Arkansas coach Bret Bielema speaks at SEC ...
Richardson, 71, has ‘moved on’
Former Arkansas men’s basketball Coach Nolan Richardson urges everyone to show patience with Razorbacks Coach Mike Anderson and believes he will turn the program around.
LITTLE ROCK Time has a way of healing wounds.
Eleven years after an acrimonious firing from Arkansas and nine years after losing a lawsuit against the UA when he claimed he was racially discriminated against and his freedom of speech violated, former Arkansas men’s basketball Coach Nolan Richardson received a standing ovation Monday from most of the sellout crowd at the North Little Rock Chamber of Commerce when he spoke to the Downtown Tip-Off Club.
“I’ve learned that life is short and when things are over, they’re over,” Richardson, 71, said. “People ask me if I hate [former Arkansas Athletic Director] Frank Broyles and I don’t hate him. I didn’t like him at the time. I’ve moved on and have things to do.”
When asked again about his firing after the luncheon, Richardson said Broyles did what he had to do.
Richardson was fired after issuing what Broyles took as an ultimatum after a Feb. 23, 2002, loss to Kentucky: “If they go ahead and pay me my money, they can take the job tomorrow.”
Richardson was fired on March 1, six days after making the statement.
Similarly, Richardson said current Athletic Director Jeff Long did what he had to do when he fired football Coach Bobby Petrino on April 10. Both coaches were enormously successful, though Richardson’s popularity had slipped in the eight years he continued on at Arkansas after winning the 1994 national championship.
Petrino’s departure was just as sudden but the circumstances were much different. Petrino lied to Long about being alone in a motorcycle accident that involved Jessica Dorrell, with whom he had an extramarital affair along with giving her a $20,000 cash gift and a job in the football office.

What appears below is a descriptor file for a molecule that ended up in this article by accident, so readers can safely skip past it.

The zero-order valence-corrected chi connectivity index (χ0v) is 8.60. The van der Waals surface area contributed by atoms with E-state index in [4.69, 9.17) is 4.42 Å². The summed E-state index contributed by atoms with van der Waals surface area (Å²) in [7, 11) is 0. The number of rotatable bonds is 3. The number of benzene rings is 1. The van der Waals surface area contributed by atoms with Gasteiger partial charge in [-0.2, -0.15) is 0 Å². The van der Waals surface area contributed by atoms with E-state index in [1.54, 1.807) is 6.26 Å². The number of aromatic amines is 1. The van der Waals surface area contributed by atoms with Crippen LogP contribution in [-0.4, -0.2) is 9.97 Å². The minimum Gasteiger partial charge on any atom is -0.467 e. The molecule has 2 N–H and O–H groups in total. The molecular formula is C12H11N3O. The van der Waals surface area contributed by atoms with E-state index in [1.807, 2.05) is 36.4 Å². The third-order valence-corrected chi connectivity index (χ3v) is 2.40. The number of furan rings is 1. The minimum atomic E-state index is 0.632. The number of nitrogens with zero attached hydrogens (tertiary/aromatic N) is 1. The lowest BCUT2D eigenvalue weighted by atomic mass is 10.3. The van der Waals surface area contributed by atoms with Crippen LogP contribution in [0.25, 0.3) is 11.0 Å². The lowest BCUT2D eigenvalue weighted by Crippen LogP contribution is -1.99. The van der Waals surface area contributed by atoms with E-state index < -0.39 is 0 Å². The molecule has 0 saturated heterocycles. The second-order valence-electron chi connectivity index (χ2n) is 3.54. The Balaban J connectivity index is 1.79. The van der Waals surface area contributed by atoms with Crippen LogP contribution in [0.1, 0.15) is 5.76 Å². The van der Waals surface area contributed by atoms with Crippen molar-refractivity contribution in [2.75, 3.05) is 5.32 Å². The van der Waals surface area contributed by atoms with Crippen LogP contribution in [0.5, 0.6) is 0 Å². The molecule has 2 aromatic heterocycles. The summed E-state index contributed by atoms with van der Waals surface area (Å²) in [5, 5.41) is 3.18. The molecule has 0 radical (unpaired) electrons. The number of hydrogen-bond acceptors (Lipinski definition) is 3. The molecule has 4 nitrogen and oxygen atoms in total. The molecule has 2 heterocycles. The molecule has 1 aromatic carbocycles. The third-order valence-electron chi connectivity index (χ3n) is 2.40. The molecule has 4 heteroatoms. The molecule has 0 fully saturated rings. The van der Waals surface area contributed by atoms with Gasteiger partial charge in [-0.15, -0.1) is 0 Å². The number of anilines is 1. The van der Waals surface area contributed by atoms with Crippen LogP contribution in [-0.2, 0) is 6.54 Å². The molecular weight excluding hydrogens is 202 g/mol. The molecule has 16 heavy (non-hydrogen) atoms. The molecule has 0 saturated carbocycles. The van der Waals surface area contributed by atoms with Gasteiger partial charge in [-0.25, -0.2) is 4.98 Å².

“There’s no way they could have kept him,” Richardson said of Petrino. “Jeff had to make the greatest decision he’s ever had to make.”
Richadson said he’s grateful for the fact Long reached out to him back in 2008 and planned for the 1994 championship team to be honored in 2009, which, he said, ultimately led the way for his former assistant Mike Anderson to be hired in 2011.
“Jeff did a great job and those players, who had nothing to do with my departure, got their chance to be honored,” Richardon said.
Richardson spoke at length about Anderson, who’s 28-19 in his second year since being hired away from Missouri.
“I enjoy watching Mike as he develops a team to get to those magic numbers of the Final Four and Sweet 16,” Richardson told the audience. “I know a lot of people want him to be me, but he can’t be me. Patience is a virtue. We have to be patient and give him the time he needs to build this program.
“I was honored when he asked me if I could come to some of the games. I know the thing he tries to teach them is, ‘Tell me why you won? Tell me why you lost? And what have you learned.’ ”
Richardson said he believes Anderson will get the Razorbacks back to making the NCAA Tournament on a regular basis. (The Razorbacks haven’t been to the NCAA Tournament since the 2007-2008 season when they lost to North Carolina in the second round. Under Richardson, Arkansas made the NCAA Tournament 13 times, going to three Final Fours.)
“It was hard to see what happened over the years because you no longer heard Arkansas’ name mentioned as one of the best teams in the country,” Richardson said. “I used to hear about it from a lot of people and when you see the empty seats on television, it’s tough.”
Arkansas’ 56-33 victory over Vanderbilt might have been difficult for some fans to watch, but Richardson said he was proud that the Razorbacks held Vanderbilt to 25 percent shooting, including 13 percent on three-pointers, and forced 26 turnovers.
“That’s why I called our style of play 40 minutes of hell,” Richardson said. “We could be hell on offense and hell on defense, but we made opposing teams’ lives pure hell.”
One thing this Arkansas team needs, Richardson said, is more effective outside shooting.
As a team, Arkansas is shooting 46.1 percent from the floor, including 31.5 percent on three-pointers. Kikko Haydar leads the team at 54.5 percent (12 of 22). Marshawn Powell is second at 44.8 percent (13 of 29).
“People used to give me grief about Blake [Eddins, who was in attendance], but Blake could do one thing very well and that’s shoot the basketball,” Richardson said. “That’s why I recruited Pat Bradley.
“Let me ask you one question, ‘How many great shooters do we have on the hill?’ The one great shooter we’ve had is [Rotnei] Clarke and now he’s at Butler.
“Some of these people don’t realize regardless of how great you play defense, you still need to put the ball in the hole.”
Sports, Pages 15 on 01/15/2013